Then he junked his band – an odd gesture, given that he’d been recording solo for close to a decade – headed for the California canyons with a new ragtag bunch of players, and made Lousy With Sylvianbriar, a pseudo-country LP, recorded live to tape. More straightforward than anything he’d done in years, it seemed like the most extreme decision in a career dictated by such choices, but the resulting album showed that Barnes could play it straight and still be the freakiest guy at the party.

Two years on, Barnes’ marriage has hit the rocks again. It would be churlish to bring this up, were it not for the fact that so much of his work has hinged on the ups and downs of his relationship with his wife. Barnes doesn’t shy away from talking about her influence on his writing – she’s been mentioned by name in some lyrics and directly inspired countless others – nor does he flinch at making himself seem like the arsehole in the situation. “I made the one I love start crying tonight,” he once screamed on "Spiteful Intervention", “AND IT FELT GOOD!”

So, with the same troupe who worked up Sylvianbriar, Aureate Gloom marks the most relentless exercise in musical trepanning in a discography that could already fill a psychiatrist’s notebook many times over. The laid-back Dead-jams are as gone as Jerry; instead, Aureate peddles taut, nervy post-punk riffs, inspired by a six month period Barnes spent living in NYC, recounted in the "Marquee Moon"-aping "Last Rites at the Jane Hotel":

“Seeking out my own authentic Season in Hell / Though it doesn’t feel quite as pompous / At least not as I can tell…”

And that line pretty much sums up the main failing of Aureate Gloom. To write about suffering is quite one thing – Kevin Barnes has done it better than most straight-up confessional writers nowadays – but to self-consciously put yourself in situations to write about to enhance that suffering rings utterly false.

Maybe it’s the lyrics’ detachment that makes Gloom such a punishing listen; the direct channelling of anger that made Hissing Fauna and Paralytic Stalks so compelling has given way to resignation – an emotional transition which Barnes doesn’t seem quite sure what to do with. So when, on "Virgilian Lots", he writes off his emotional past – “All my memories once almost sacred are embarrassments to me now” – it’s with a bluntness that’s almost unheard in most ‘pop’ music. As the listener’s skin crawls, you can see why that’s the case.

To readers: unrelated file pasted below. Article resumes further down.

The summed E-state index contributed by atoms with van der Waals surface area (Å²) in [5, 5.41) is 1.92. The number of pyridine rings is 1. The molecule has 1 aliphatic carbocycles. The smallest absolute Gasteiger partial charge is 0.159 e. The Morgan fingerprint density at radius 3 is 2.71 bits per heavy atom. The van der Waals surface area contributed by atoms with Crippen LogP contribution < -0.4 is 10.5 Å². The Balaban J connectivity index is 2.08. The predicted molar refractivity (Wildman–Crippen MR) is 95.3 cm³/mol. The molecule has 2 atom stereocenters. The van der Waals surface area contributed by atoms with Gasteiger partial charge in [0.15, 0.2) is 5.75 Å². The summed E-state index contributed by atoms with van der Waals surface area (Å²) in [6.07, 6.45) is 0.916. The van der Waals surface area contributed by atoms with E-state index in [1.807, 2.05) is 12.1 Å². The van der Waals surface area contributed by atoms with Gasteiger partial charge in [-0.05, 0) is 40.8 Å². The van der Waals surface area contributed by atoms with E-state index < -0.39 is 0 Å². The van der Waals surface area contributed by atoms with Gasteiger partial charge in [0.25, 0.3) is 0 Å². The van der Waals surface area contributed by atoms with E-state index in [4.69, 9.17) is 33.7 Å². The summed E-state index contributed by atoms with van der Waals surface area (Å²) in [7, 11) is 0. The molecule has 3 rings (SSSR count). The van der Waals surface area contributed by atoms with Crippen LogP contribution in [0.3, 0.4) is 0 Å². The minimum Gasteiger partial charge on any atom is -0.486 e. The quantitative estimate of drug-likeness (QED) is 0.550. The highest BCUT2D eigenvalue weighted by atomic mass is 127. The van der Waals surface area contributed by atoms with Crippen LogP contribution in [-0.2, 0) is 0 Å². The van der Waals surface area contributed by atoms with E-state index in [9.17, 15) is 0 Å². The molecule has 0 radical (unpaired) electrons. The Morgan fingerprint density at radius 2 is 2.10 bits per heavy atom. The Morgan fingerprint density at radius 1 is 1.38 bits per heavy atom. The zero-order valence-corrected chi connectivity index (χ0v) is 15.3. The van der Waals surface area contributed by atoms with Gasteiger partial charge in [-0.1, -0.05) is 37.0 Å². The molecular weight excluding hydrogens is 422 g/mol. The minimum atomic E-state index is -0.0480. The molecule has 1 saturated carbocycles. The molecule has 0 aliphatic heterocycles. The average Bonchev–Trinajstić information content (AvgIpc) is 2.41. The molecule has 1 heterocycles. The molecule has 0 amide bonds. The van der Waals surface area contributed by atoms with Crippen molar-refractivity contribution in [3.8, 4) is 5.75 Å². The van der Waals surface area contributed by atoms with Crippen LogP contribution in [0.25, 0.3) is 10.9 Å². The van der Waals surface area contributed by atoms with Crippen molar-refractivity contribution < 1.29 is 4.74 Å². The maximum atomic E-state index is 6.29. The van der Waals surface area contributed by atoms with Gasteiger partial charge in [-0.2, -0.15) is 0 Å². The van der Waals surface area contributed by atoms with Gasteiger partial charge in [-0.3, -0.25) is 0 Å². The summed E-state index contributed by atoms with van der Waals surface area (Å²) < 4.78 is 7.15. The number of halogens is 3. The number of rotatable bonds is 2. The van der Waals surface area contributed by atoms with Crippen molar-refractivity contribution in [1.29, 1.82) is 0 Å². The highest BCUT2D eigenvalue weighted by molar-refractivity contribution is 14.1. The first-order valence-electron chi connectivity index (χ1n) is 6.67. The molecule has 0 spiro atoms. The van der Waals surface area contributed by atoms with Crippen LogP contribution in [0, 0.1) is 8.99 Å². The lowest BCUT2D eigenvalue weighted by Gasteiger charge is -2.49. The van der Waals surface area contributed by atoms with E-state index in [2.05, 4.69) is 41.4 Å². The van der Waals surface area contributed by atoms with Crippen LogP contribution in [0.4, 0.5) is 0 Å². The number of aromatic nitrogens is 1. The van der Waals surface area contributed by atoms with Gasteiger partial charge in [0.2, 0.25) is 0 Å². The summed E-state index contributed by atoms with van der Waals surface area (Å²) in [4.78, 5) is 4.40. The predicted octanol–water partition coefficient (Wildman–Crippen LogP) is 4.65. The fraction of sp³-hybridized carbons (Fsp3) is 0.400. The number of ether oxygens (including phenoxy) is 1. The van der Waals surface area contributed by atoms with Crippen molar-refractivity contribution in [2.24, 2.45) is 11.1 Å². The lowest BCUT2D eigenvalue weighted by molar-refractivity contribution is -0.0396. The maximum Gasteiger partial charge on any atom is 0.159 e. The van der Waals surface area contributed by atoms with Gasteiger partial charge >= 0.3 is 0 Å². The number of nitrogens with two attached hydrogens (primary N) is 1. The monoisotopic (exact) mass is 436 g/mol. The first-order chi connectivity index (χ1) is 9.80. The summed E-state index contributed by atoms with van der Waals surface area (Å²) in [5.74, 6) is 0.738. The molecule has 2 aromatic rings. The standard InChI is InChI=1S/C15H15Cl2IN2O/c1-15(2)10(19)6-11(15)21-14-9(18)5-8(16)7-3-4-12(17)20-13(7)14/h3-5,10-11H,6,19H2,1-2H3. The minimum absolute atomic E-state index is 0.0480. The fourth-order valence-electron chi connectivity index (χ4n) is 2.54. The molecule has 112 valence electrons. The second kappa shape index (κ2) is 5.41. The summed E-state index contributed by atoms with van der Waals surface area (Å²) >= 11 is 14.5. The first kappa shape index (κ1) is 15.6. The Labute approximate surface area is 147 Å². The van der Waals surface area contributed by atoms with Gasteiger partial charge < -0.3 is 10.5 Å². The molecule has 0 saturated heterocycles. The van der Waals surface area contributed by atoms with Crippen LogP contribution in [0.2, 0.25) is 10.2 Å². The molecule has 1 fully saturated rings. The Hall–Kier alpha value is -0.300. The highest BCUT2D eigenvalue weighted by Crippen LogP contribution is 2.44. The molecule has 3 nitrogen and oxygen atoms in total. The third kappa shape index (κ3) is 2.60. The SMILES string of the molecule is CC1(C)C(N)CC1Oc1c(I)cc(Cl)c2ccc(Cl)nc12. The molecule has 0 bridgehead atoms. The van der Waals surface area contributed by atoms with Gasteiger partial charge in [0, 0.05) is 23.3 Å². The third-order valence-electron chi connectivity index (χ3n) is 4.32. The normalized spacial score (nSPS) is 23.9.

All of this would be fine, though, if the melodies were intact to cushion the blow, but Barnes’s partial headtrip to CBGB has left the album wanting for its writer’s most complex, innovative gift. Instead, Barnes lets the inherent rhythms of his lyrics carry the message, which makes the album all the more difficult to truly get a handle on, let alone love.

[Sidenote: this album probably came to me at the wrong time. Hissing Fauna hit me as I was preparing for a break-up. Paralytic Stalks was released when a relationship was on the rocks. That relationship righted itself just in time for the relative normalcy of Sylvianbriar to make sense to me. That’s not to say I’m a masochist who demands that a musician’s pain tallies with my own…but I’ve gotta admit – sometimes, it helps.]

Some positives then: two albums in, the new configuration of the band sounds impossibly tight. Wrapping themselves around Barnes’s illogical chord progressions and song structures is no mean feat, and Of Montreal Mk. 3 do it with aplomb. The funk throwback of opener "Bassem Sabry" sounds so together it could well have been Barnes playing all the instruments, whilst "Apollyon of Blue Room"’s charging two-chord see-saw immaculately channels The Kinks by way of "My Sharona".

Best of all is "Estocadas", written early enough in the sessions to still have a casual glance backwards to the Sylvianbriar sound. In any other song on the album, the lyrics’ withering putdowns (“Some fucker took what’s mine, now he’s acting like she’s his…”) would have driven the album further into despair. Instead, its slacker-cowboy sound (complete with a gorgeous string part arranged by returning collaborator Kishi Bashi), and Dylanesque non-sequiturs make it the LP’s most appealing prospect, and truest outlier.

The closest that Aureate Gloom (probably) gets to the way it was meant to sound in Kevin Barnes’s head is on its closing track. The multi-part "Like Ashoka’s Inferno of Memory" works almost like the five stages of grief in miniature – it can’t be coincidence that the album’s final line is “I guess I deserve it, I guess that it is karmically correct” – rounding the album out with a final sixty-second burst of kicks, joy and darkness. Tellingly, the song was the last thing to be written for the album. If Barnes could have held on to his creative urges for just a while longer, it could have been the springboard to something great. And maybe it is – the band is, of course, already halfway through a new LP.

“Sometimes,” Barnes sings near the album’s end, “you get the punishment that someone else deserves.” He's not wrong. Aureate Gloom makes for a confused, scary, frustrating wallow into the psyche of a man I’m starting to fear getting to know any better.